[Post Updated: 2016 May 31]
With a broken and aching heart, I write to share that Rookie took his last breath in my arms two nights ago. He was a good and faithful dog.
He was also my baby, my companion, my buddy, my clown, my nursemaid, my bodyguard, my friend, my joy.
He was my shadow, following me everywhere I went, always a step or two behind, even following me into the bathroom to guard the door.
He was my nursemaid, sitting next to me or on me when I wasn’t feeling well, putting his little paw on my cheek and staring into my eyes.
He had a sense of humor. He was silly at times. He loved to play games and pull pranks, sometimes putting his blanket over his head and waiting for me to ask “Where’s Rookie?” before coming out with a big goofy grin.
He had a kind heart, as he proved time and time again. On one occasion, instead of chasing a small one-legged bird from my garden, he came to a complete and sudden stop from a full sprint, sitting down a few feet from the injured bird, allowing him to hop around to eat little seeds on the ground. And, oh, how he loved chasing birds, squirrels, and cats, running and leaping across the backyard, tail wagging away, with pure joy.
He was extremely intelligent, not only knowing the name of every toy – and he had well over a hundred of them – but he seemed to understand everything, always listening, always finding creative ways to communicate with us. We often found ourselves having to spell words around him, but even that only worked for a short while, eventually he would figure out, for instance, that ‘cat’ and ‘c-a-t’ referred to his nemeses. If you are going to be a poodle parent, they always warn you, “Make sure you are smarter than the poodle.” And you won’t know how true that is until you bring a poodle into your life.
He was a bundle of love, intuitive and kind, in ways humans have difficulty achieving. And, out of duty or love, he was fiercely protective and brave, as well.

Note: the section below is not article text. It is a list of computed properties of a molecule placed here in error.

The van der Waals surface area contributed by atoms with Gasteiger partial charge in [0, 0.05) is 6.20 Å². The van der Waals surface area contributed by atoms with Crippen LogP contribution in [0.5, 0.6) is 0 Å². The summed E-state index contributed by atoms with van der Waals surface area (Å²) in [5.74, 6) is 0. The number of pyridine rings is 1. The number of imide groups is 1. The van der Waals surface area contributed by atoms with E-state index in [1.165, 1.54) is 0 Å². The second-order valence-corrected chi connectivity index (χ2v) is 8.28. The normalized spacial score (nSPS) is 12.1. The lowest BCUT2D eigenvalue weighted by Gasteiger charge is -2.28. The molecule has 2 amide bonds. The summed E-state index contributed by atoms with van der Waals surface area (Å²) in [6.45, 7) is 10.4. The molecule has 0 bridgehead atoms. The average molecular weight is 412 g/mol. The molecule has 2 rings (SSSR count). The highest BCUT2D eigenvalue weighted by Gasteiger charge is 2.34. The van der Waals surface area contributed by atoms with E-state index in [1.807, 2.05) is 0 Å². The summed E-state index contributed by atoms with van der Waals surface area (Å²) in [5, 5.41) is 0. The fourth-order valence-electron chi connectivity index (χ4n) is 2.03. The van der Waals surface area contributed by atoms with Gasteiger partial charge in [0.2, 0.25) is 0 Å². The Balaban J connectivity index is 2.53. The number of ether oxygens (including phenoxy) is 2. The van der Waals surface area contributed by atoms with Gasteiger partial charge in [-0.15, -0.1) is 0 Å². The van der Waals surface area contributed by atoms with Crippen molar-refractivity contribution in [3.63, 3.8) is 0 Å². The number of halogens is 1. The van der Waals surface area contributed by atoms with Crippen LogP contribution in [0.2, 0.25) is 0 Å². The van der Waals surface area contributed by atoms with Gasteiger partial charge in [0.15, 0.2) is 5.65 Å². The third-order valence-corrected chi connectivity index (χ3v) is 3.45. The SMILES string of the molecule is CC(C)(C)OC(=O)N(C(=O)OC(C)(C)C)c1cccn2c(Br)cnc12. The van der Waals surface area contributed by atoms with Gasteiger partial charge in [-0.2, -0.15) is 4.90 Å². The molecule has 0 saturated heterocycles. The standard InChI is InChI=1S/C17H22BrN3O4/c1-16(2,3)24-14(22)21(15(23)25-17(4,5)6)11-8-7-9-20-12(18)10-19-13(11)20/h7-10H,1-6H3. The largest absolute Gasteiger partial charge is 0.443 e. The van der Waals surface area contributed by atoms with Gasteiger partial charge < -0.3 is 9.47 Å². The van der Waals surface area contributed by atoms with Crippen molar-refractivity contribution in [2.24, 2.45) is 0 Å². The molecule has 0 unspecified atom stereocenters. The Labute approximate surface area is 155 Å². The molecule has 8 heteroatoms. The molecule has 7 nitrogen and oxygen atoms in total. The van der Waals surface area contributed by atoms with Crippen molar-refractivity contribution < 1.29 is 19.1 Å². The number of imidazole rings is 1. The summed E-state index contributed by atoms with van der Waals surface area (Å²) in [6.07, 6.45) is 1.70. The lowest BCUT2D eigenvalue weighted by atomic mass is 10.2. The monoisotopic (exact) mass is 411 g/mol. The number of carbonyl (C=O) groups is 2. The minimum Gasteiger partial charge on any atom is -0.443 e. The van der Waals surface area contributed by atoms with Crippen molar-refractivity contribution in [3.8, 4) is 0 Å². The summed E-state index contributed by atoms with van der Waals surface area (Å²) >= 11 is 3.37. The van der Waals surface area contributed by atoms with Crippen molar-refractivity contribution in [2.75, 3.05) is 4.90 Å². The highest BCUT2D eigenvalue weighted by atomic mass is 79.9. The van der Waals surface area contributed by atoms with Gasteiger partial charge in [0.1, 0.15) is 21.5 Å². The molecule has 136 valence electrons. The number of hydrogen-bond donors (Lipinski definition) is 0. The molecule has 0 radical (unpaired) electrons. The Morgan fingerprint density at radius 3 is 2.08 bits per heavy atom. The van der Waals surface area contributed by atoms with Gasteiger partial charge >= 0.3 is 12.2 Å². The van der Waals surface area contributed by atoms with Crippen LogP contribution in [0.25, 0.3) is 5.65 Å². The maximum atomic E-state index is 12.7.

He loved road trips, especially riding top-down in my Miata, nose to the wind.
Rookie was an AKC-registered purebred 13.5-pound miniature poodle from a very long line of award-winning champion red poodles. He always stood like a champion, agile and athletic, with an innate sense of elegance and grace, and a proud and confidant prance-walk.
He was a special dog in countless ways, but I fell in love with his kind eyes and gentle soul the day we met. He was only seven weeks old, slightly bigger than my hand.
I have an ache in my heart and a hole in my soul that will never be filled.
In times of tragedy, especially, I write and I fall back on my Catholic upbringing and pray, but I also find comfort in poetry and song, such is the nature of art and faith. One poem and one song that have spoken to my anger and grief in the past were The Rolling Stones’ Painted Black, and W. H. Auden’s Funeral Blues, sometimes referred to by its first line, Stop All the Clocks.
It is once again in Auden’s words I find expression and understanding for the depth of my love and grief that I feel now.
I don’t think you can ever get over the loss of someone you love, you just drag yourself and move from moment to moment in your life. You go through the motions of living. You hope against hope that the distance of time helps ease the pain, but sometimes you just learn to hide it better.
I love Rookie beyond words and will miss him with a broken heart for the rest of my life, but I know with time I will learn to hide it better, just not now. Not now.
In more than ten years, we never spent a night apart and every one of those nights ended with my saying “Night-Night, Rookie.”
Tonight I add, reluctantly, “Rest in Peace.”
Martie Hevia (c) All Rights Reserved